When you’re in the thick of running a business, the idea of delegation seems IMPOSSIBLE. How do you utilize a team? When should you hand off a task, a job, or a division of the company? I tell my clients that, as business owners, they should think of themselves as the highest-paid employee at their company. Maybe they make $200, $500, or even $5000 an hour. Once we have an hourly rate in mind, we’re able to evaluate the task’s worth by comparing it to their hourly rate. Would you pay someone $200 an hour to empty the trash? Would you pay an accountant $5000 an hour? Would you hire a recruiting firm that charged $500 an hour? It’s pretty easy to see that many activities can and should be handled by someone else and that BOEs should focus on the big picture.Think about how you spend your day and delegate the jobs and tasks that are, literally, not worth your time. Instead, spend time doing things that help you become more profitable and more successful.
The Ugly Truth: Delegation Requires Training
In Take the Stairs, author Rory Vaden talks about a formula of significance. He wrote that training people to handle recurring tasks takes time upfront (painful to do, right?), but it will save time in the long run.So, for example, if you’re going to meet with a designer to redo your office just once, it may be more trouble than it’s worth to train someone to work with that designer. However, if you plan to redecorate the lobby, the office areas, and other locations as well, or if you plan to make regular décor updates, it’s smart to train somebody else to handle these design tasks. To save time and be able to scale, you must identify the repetitive activities in your life and train someone to do them for you. Yes, you will need to spend more time training than doing, at least during the first few lessons, and most people dread teaching someone to do tasks that you can complete without much thought. But when you tabulate the time you save over a week, a month, or a year, you will see the value of delegating. For example, getting your mail and sorting through it might take five minutes a day. Deciding what to do with important mail can take another ten minutes. Fifteen minutes a day doesn’t seem like much. And training someone to take care of your mail, and answering their questions over the coming weeks could take two or three hours of training and follow up. However, it would only take about two weeks for the training time to pay for itself. And over the course of a year, you’d save forty hours or more. You’d get an entire week of time back.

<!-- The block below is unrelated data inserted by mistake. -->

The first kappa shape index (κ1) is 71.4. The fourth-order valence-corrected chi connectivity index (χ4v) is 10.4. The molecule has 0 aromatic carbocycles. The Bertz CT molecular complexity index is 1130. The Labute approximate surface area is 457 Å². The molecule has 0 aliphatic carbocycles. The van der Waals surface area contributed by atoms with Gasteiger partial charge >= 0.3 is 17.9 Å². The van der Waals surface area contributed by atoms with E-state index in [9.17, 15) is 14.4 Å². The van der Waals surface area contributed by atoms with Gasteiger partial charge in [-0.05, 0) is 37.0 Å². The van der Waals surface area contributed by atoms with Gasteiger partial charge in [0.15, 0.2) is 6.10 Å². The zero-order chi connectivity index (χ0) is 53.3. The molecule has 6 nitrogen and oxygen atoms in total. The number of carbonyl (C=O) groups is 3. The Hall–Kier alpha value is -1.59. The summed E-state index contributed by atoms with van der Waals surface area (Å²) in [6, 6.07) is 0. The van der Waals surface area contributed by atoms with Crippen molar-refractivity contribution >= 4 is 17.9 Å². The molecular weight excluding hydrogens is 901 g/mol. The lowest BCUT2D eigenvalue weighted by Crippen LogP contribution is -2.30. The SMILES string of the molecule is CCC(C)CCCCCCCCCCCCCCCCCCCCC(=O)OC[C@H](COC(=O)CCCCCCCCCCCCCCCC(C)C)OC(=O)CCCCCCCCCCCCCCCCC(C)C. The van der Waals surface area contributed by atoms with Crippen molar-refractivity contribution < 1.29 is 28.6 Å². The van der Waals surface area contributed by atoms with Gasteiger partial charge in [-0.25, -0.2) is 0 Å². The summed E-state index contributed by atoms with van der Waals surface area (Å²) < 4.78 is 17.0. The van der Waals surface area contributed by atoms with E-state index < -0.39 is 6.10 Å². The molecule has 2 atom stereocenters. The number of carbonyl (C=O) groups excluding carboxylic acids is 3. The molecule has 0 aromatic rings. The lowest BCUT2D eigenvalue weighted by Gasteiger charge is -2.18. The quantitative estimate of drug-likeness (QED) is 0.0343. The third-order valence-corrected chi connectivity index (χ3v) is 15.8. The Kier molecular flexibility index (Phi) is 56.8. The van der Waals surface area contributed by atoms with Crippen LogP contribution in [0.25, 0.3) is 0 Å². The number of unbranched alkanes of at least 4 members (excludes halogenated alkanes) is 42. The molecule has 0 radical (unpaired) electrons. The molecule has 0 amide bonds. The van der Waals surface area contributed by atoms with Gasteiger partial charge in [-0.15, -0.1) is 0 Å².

Stop Doing. Start Delegating.
A successful BOE must focus on finding ways to build and scale their company. One way to do that is to look for ways to build systems, automate, create processes, and build an organization that runs well, whether you are in the building or not. Look for ways to scale and expand without investing an equal amount of your time and effort. Remember, as a BOE, your job is to orchestrate, refine, and build. Once you free yourself from the endless small tasks that fill your day, you’ll be able to dedicate yourself to strategic activities and long-term success. And once you do that, the sky is the limit.